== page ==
Bears

Baseball expands playoffs to 10 teams

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Baseball expands playoffs to 10 teams

From Comcast SportsNet
NEW YORK (AP) -- Major League Baseball expanded its playoff format to 10 teams Friday, adding a second wild-card in each league. The decision establishes a new one-game, wild-card round in each league between the teams with the best records who are not division winners, meaning a third-place team could win the World Series. This is the only change in baseball's playoff structure since the 1995 season, when wild-card teams were first added. "This change increases the rewards of a division championship and allows two additional markets to experience playoff baseball each year," Commissioner Bud Selig said in a statement. Had there been additional wild-card teams last season, the Braves would have made the playoffs in the NL, while the Boston Red Sox would have qualified in the AL. Instead, each missed the postseason by a game, both going down with historic September swoons. For the 2012 postseason, the five-game Division Series will begin with two home games for lower seeds, followed by home games for the higher seed. After that, it will return to the 2-2-1 format previously used. "The players are eager to begin playing under this new format in 2012, and they look forward to moving to full realignment in 2013," MLBPA executive director Michael Weiner said. As part of baseball's labor deal, the Houston Astros will switch to the American League for 2013, creating two 15-team leagues with three divisions each. Players wanted the change to equalize the chances for making the playoffs for every division. Each season, eight of 30 major league teams have made the playoffs under the format that began in 1995, a year later than intended because of a strike that wiped out the end of the '94 season. The postseason included just the league winners from 1903-68, then increased to four teams in 1969 after the leagues split into divisions. In the NFL, 12 of 32 teams make the playoffs. In both the NBA and NHL, 16 of 30 teams advance to the postseason. Adding two more playoffs teams this year has been complicated because the regular-season schedule was drafted last spring and summer, and the extra game has to be put in place in a manner that doesn't disrupt the World Series schedule. In a further complication, both sides reached a consensus that ties for division titles would be broken on the field with a tiebreaker game under the new format, and not by head-to-head record. Head-to-head record has been used since 1995 to determine first place if both teams are going to the postseason. But the sides decided that with the start of a one-game, winner-take-all wild-card round, the difference between first place and a wild-card berth is too important to decide with a formula and that a tiebreaker game should be played.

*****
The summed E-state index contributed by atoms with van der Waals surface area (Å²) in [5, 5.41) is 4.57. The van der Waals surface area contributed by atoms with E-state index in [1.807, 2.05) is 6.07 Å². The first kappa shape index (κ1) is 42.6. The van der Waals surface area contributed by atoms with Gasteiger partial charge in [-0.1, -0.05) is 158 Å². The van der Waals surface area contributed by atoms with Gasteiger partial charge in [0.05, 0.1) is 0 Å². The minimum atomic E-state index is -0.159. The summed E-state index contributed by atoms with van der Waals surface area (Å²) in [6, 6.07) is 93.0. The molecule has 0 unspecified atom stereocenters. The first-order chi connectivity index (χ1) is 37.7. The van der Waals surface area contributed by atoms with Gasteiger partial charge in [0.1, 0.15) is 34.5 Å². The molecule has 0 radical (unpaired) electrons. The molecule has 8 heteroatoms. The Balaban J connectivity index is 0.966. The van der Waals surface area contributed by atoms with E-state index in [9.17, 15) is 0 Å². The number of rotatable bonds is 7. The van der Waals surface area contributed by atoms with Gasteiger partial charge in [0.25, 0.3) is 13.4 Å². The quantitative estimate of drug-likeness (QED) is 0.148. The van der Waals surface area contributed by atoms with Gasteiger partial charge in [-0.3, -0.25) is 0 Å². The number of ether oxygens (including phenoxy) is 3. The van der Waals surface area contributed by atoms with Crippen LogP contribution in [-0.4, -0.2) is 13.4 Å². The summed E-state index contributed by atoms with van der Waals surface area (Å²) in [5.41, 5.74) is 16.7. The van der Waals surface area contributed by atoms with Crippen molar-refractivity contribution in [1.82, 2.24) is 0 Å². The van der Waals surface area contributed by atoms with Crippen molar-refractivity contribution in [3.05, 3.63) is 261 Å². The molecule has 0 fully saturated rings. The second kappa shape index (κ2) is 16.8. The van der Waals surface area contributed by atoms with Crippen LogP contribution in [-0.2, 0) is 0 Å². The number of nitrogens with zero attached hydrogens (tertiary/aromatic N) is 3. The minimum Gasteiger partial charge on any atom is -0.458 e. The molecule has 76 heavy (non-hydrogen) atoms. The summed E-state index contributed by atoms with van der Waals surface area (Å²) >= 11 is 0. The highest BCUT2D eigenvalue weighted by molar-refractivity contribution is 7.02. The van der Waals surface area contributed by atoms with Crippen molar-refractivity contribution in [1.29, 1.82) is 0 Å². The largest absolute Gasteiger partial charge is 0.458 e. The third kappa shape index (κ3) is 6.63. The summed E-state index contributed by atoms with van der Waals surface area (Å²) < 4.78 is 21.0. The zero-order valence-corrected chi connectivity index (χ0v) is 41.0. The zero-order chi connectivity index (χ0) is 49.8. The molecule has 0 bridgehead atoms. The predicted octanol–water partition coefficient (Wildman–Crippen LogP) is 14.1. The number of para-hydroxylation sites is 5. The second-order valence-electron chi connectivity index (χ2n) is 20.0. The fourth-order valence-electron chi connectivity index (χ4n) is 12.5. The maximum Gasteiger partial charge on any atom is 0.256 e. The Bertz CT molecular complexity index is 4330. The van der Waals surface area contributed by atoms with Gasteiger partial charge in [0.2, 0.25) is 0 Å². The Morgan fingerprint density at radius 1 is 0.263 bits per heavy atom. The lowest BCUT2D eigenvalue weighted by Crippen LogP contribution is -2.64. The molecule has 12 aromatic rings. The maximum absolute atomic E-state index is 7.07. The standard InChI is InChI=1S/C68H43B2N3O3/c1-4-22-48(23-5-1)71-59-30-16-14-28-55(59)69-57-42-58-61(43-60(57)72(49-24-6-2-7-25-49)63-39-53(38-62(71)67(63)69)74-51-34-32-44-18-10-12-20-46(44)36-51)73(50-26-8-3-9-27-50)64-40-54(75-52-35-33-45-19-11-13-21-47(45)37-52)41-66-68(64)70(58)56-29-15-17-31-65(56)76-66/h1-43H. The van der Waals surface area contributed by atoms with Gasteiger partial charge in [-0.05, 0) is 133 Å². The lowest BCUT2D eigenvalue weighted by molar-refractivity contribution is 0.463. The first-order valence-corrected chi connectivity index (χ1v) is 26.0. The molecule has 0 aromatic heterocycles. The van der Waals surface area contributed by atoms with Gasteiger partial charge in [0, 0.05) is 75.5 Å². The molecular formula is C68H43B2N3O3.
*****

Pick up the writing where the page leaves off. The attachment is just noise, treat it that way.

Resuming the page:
Power Rankings Roundup: People are pretty apathetic about losing to the Patriots

Power Rankings Roundup: People are pretty apathetic about losing to the Patriots

While the notion of a "good loss" is more coachspeak than anything of real substance, it looks like NFL media agree. 

After a close loss to the Patriots -- about three feet close, to be exact -- Power Rankings makers aren't blaming the Bears too much. In fact, shoutout to our mothership, Big NBC Sports, for actually *raising* the Bears in their latest rankings. Thanks guys! 

Here's what they're saying: 

Ours: #17, down 4 -
You can do worse than barely losing to the Patriots, but what on earth has happened to Chicago's defense?

NBCSports: #10, up 1 - 
Bears went toe-to-toe with the Patriots and made it to the later rounds before taking one on the chin. No shame in that.

NFL.com: #11, N/A - 
The opportunities were there for the Bears, who took it to the Patriots in the first half Sunday. The second half was a different story, as Chicago was stuck in catch-up mode.